Here we have what someone has called NIMBYism Distillate:
Distillate is defined as “a purified form; an essence.”
Yes, I think that’s the right word. I need to learn more about the project referenced by this poster, but I already know what I am seeing.
Let these fliers be an ongoing reminder of what happens when the Seattle City Council coddles growth opponents; they grow in strength.
Here’s what Mike O’Brien said about the same ilk when they appeared to squash regulatory form:
People who live in vibrant, walkable urban centers like Capitol Hill are the people we need on board to guide the future development of the city. We clearly don’t have them on board today.
Councilmembers’ road to political success is not, however, paved with support from the “neighborhoods.” But it is true that when politicians pander for votes or personal approval, people remember; and they’ll repeat the banal trope, “there was no input from the neighborhood.”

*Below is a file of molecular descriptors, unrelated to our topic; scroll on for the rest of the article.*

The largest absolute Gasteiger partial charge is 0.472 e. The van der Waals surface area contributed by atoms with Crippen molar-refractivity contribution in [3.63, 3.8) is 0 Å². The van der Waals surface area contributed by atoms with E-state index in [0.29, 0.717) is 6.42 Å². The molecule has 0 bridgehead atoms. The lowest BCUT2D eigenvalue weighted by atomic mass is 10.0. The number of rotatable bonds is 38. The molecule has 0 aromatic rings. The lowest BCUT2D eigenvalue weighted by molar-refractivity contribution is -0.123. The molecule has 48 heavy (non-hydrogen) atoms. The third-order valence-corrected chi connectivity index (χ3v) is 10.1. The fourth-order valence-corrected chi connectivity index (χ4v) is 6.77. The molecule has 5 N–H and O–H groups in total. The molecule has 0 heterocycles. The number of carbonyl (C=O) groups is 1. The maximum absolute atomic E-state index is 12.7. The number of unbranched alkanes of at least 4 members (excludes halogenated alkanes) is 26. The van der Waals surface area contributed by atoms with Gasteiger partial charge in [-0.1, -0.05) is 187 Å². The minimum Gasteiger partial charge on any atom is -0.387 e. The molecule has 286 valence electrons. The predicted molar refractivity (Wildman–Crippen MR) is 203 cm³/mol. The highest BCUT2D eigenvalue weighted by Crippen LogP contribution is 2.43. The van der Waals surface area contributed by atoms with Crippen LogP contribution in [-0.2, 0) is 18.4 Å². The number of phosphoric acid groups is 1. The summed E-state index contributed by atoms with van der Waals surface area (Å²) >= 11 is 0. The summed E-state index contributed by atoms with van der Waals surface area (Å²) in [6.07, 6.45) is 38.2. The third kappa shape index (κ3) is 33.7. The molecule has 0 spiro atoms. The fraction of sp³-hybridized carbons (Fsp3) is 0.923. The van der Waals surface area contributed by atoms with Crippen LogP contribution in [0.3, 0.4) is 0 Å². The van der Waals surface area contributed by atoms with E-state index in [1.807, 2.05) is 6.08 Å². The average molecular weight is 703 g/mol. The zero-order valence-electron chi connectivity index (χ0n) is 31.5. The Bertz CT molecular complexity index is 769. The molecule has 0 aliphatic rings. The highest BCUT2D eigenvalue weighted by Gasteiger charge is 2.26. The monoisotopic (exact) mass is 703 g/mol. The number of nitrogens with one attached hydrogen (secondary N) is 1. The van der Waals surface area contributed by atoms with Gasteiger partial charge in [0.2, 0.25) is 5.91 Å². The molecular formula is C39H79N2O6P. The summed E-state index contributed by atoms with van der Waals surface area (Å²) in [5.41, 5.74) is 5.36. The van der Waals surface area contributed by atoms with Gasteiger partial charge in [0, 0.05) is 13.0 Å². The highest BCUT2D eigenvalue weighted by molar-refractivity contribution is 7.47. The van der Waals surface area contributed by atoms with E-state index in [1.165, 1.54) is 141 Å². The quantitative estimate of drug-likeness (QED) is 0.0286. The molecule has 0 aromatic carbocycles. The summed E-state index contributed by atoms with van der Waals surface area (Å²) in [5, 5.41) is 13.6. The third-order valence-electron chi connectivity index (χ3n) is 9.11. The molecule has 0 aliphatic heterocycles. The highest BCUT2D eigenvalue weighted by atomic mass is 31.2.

For me, the story of O’Brien’s willingness to cave to the “neighborhoods” opposition to regulatory reform is sad personally. I met with him and asked him how he’d deal with these things. He assured me he’d do the right thing. Instead he’s proven malleable in the face of pressure from “neighborhoods” and remarkably thin skinned to my criticism of him.
But more importantly, when he reversed himself on regulatory reform and talked (wrongly) about the lack of involvement from neighborhood people in that effort he gave comfort to the worst tendency in people, fear.
I hope, notwithstanding his irritation with me, that he’ll change his course, become more bold, and perhaps lead his Council colleagues to listen less and do more. It’s a hope, which, I’ve been learning, is intention without attachment.